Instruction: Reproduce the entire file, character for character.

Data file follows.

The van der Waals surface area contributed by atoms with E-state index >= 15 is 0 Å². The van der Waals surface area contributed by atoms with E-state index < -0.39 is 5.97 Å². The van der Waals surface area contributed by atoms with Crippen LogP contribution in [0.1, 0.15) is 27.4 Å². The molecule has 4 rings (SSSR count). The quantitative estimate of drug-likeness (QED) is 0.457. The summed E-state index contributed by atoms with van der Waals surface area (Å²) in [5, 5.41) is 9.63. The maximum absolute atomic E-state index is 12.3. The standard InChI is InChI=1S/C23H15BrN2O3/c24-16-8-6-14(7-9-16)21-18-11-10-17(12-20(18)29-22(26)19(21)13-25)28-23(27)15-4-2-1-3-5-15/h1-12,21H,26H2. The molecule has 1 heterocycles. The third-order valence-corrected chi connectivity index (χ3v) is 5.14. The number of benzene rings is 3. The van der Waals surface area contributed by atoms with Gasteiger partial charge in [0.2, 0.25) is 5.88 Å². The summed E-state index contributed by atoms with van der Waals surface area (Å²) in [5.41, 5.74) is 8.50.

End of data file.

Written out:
The van der Waals surface area contributed by atoms with E-state index >= 15 is 0 Å². The van der Waals surface area contributed by atoms with E-state index < -0.39 is 5.97 Å². The van der Waals surface area contributed by atoms with Crippen LogP contribution in [0.1, 0.15) is 27.4 Å². The molecule has 4 rings (SSSR count). The quantitative estimate of drug-likeness (QED) is 0.457. The summed E-state index contributed by atoms with van der Waals surface area (Å²) in [5, 5.41) is 9.63. The maximum absolute atomic E-state index is 12.3. The standard InChI is InChI=1S/C23H15BrN2O3/c24-16-8-6-14(7-9-16)21-18-11-10-17(12-20(18)29-22(26)19(21)13-25)28-23(27)15-4-2-1-3-5-15/h1-12,21H,26H2. The molecule has 1 heterocycles. The third-order valence-corrected chi connectivity index (χ3v) is 5.14. The number of benzene rings is 3. The van der Waals surface area contributed by atoms with Gasteiger partial charge in [0.2, 0.25) is 5.88 Å². The summed E-state index contributed by atoms with van der Waals surface area (Å²) in [5.41, 5.74) is 8.50.